NEW YORK • Holocaust survivor Eliezer "Elie" Wiesel, the memory keeper for victims of Nazi persecution and a Nobel Peace laureate who used his moral authority to force attention on atrocities worldwide, died on Saturday at his home in New York. He was 87.
By the time of Mr Wiesel's death, millions had read Night, his account of the concentration camps where he watched his father die and where his mother and younger sister were gassed. Presidents summoned him to the White House to discuss human rights abuses in Bosnia, Iraq and elsewhere, and the chairman of the Norwegian Nobel Committee called him a "messenger to mankind".
"Elie Wiesel was one of the great moral voices of our time and, in many ways, the conscience of the world," President Barack Obama said in a statement.
When Mr Wiesel emerged, gaunt and near death, from the Buchenwald concentration camp in 1945, there was little indication that he - or any survivor - would have such a presence in the world. Few survivors spoke openly about the war. Those who did often felt ignored.
But as time passed, more survivors began to open up about the war. Among the most prominent of them was Mr Wiesel, who in the 1960s, by then living in the United States, began a celebrated lecture series in New York City.
NOTABLE QUOTES FROM ELIE WIESEL
We must always take sides. Neutrality helps the oppressor, never the victim. Silence encourages the tormentor, never the tormented.
NOBEL PEACE PRIZE ACCEPTANCE SPEECH, 1986
To forget the dead would be akin to killing them a second time.
In 1978, president Jimmy Carter appointed Mr Wiesel chairman of the President's Commission on the Holocaust, which would call for the creation of the US Holocaust Memorial Museum in Washington.
It was an important recognition of his role in the Holocaust community. Another turning point came in 1985 when Mr Wiesel publicly confronted president Ronald Reagan about a coming trip to West Germany, where the president planned to visit a cemetery containing the graves of several dozen members of the SS, the elite Nazi force.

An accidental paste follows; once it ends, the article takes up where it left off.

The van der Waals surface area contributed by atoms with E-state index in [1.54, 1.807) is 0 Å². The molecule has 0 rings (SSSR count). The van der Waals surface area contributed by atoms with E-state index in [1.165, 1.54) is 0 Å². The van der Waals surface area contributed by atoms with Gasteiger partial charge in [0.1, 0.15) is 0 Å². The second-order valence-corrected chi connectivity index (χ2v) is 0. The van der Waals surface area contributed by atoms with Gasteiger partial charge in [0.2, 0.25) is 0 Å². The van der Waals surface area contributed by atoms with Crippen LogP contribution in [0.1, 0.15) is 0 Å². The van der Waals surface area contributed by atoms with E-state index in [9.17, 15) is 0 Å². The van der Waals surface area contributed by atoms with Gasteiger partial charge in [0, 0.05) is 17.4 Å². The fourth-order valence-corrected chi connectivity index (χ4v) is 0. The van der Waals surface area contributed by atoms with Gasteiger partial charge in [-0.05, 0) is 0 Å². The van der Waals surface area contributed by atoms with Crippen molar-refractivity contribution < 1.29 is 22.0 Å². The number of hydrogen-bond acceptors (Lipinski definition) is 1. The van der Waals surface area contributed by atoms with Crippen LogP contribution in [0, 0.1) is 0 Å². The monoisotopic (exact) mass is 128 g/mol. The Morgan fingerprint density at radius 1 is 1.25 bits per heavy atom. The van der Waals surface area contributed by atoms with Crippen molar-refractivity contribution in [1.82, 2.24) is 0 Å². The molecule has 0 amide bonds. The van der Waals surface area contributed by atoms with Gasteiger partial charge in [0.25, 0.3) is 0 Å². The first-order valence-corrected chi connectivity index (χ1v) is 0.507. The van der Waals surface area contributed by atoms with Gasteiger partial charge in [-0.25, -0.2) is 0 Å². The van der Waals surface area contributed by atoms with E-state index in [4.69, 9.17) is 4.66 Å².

And speaking at the dedication of the US Holocaust Memorial Museum in 1993, Mr Wiesel faced president Bill Clinton and said: "Mr President, I must tell you something. I have been in the former Yugoslavia last fall. I cannot sleep since what I have seen. As a Jew I am saying that. We must do something to stop the bloodshed in that country."
Mr Clinton later told reporters he accepted Mr Wiesel's challenge. He went on to lead Nato in two bombing campaigns in the Balkans, first in 1995 against Bosnian Serbs and four years later to stop ethnic cleansing in Kosovo.
Later in Mr Clinton's administration, Mr Wiesel challenged him about the 1994 genocide in Rwanda. "Why are we... so nobly involved in Kosovo and why were we not in Rwanda?" he asked at the White House in 1999. "I think we could have prevented that massacre. Why didn't we?"
Mr Wiesel said in his Nobel acceptance speech that Jewish issues would always be of paramount interest to him. He belonged to a "traumatised generation", he said, and it would be "unnatural" for him to feel otherwise.
But he also said other causes were as important to him. Mr Wiesel compared apartheid with anti- Semitism and backed the Solidarity movement in Poland. He spoke out on behalf of Soviet Jews, Cambodians and the Kurds, among other populations. But critics accused Mr Wiesel of having a blind spot where Israel was involved.
Speaking about the Holocaust, he often emphasised his conviction that it was an unparalleled event in history. "I have learned that the Holocaust was a unique and uniquely Jewish event, albeit with universal implications," he said in one speech. "Not all victims were Jews, but all Jews were victims."
To forget the Holocaust, he always said, would be to kill the victims a second time.